All business owners face a variety of barriers when starting and running their companies, but restaurant owners must manage a unique set of payroll and HR circumstances that accountants, as trusted business advisors, can help them understand and comply with.

The many regulations impacting the restaurant industry can be overwhelming and costly if owners do not adhere to them. Lack of compliance can result in fines and penalties, disorganized operations, dissatisfied employees, and ultimately, dissatisfied customers.

More than most industries, food service managers and owners must manage a complex payroll based on the various methods their employees are paid. For each of those methods there are ever-changing rules and regulations restaurateurs must follow. While the federal minimum wage has not changed for nearly a decade, many states and municipalities have adopted higher minimum wage rates. Employers covered by multiple minimum wage requirements must follow the stricter standard, the one that is most beneficial to the employee, whether they are hourly or salaried, tipped or non-tipped. There are also overtime rules that apply to many employees when they work more than 40 hours per week.

Clients may want to use a cashless tip management technology solution that allows restaurant owners to track employees’ tips, calculate tip sharing and pooling amounts, and disburse tips at the end of an employee’s shift, improving safety and accuracy of payment. Food service managers who accurately follow tip reporting codes can benefit from the FICA Tip Tax Credit. To qualify, managers must complete IRS Form 8846 to receive the credit and IRS Form 8027 to report tips if the restaurant employs more than 10 tipped employees. To help manage payroll compliance, accounting clients can benefit from a time and attendance system that helps them keep track of overtime hours, shift changes, time off and more.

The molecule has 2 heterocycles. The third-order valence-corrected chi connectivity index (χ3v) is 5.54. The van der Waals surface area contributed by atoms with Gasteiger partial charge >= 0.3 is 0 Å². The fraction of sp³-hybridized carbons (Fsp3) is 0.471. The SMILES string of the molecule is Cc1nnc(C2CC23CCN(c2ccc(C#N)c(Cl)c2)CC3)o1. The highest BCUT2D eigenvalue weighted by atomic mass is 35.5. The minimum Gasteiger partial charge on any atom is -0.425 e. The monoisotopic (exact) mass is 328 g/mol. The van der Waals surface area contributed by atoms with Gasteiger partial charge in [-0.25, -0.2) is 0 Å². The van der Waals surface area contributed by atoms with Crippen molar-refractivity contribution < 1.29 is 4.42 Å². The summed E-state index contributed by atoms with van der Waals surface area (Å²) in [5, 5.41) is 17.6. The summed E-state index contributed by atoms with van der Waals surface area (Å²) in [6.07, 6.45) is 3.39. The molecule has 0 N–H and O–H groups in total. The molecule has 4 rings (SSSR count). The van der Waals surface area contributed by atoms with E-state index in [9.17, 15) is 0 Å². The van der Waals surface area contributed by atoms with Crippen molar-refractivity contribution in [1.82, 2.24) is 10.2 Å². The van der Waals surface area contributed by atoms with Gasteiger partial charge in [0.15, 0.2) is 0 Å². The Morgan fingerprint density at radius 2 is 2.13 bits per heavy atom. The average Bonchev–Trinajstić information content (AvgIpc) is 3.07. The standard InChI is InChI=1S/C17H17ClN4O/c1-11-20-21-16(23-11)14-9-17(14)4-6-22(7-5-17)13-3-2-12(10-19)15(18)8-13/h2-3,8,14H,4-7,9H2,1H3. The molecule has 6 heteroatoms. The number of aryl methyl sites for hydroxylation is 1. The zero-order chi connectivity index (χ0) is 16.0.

In addition to unique payment considerations, the restaurant industry also experiences a high rate of turnover. In general, food service jobs are low-paid, entail shift work, and offer few benefits. Couple those factors with the tightening labor market and it is difficult for restaurant owners to find qualified, loyal employees. Though some turnover is unavoidable as young people take food service jobs before starting a full-time career, there are ways to retain high-quality employees at restaurants, including effective onboarding, training, and ancillary benefits (such as tuition reimbursement and gym memberships). HR technology can also help restaurant owners struggling to recruit and retain employees. A fully integrated human capital management solution can take employees from recruiting and applicant tracking to onboarding and HR form completion to time and attendance tracking and performance management.

As with payroll, efficient employee management can pay off. For example, the Work Opportunity Tax Credit gives businesses incentives to hire and keep workers from certain groups, such as military veterans, food stamp recipients, and others with significant barriers to employment. Employers that hire WOTC-eligible individuals generally receive a tax credit equal to 25 percent or 40 percent of a new worker's first-year wages, up to the maximum for the group to which they belong. Qualified restaurants earn 25 percent for hires who work at least 120 hours during the first year of employment, and 40 percent if they work at least 400 hours in that first year.

Given the proper tools, resources, and guidance, restaurant owners can more easily manage the payroll and HR aspects of their business. Most small-business owners are not experts in business operations, regulations and compliance. A restaurant owner is likely focused on great food and diner experience, rather than researching available tax credits. That’s where accountants come in. Your restaurateur clients rely on your advice regarding the payroll and HR processes and solutions that work for them and allow them to focus on growing their business.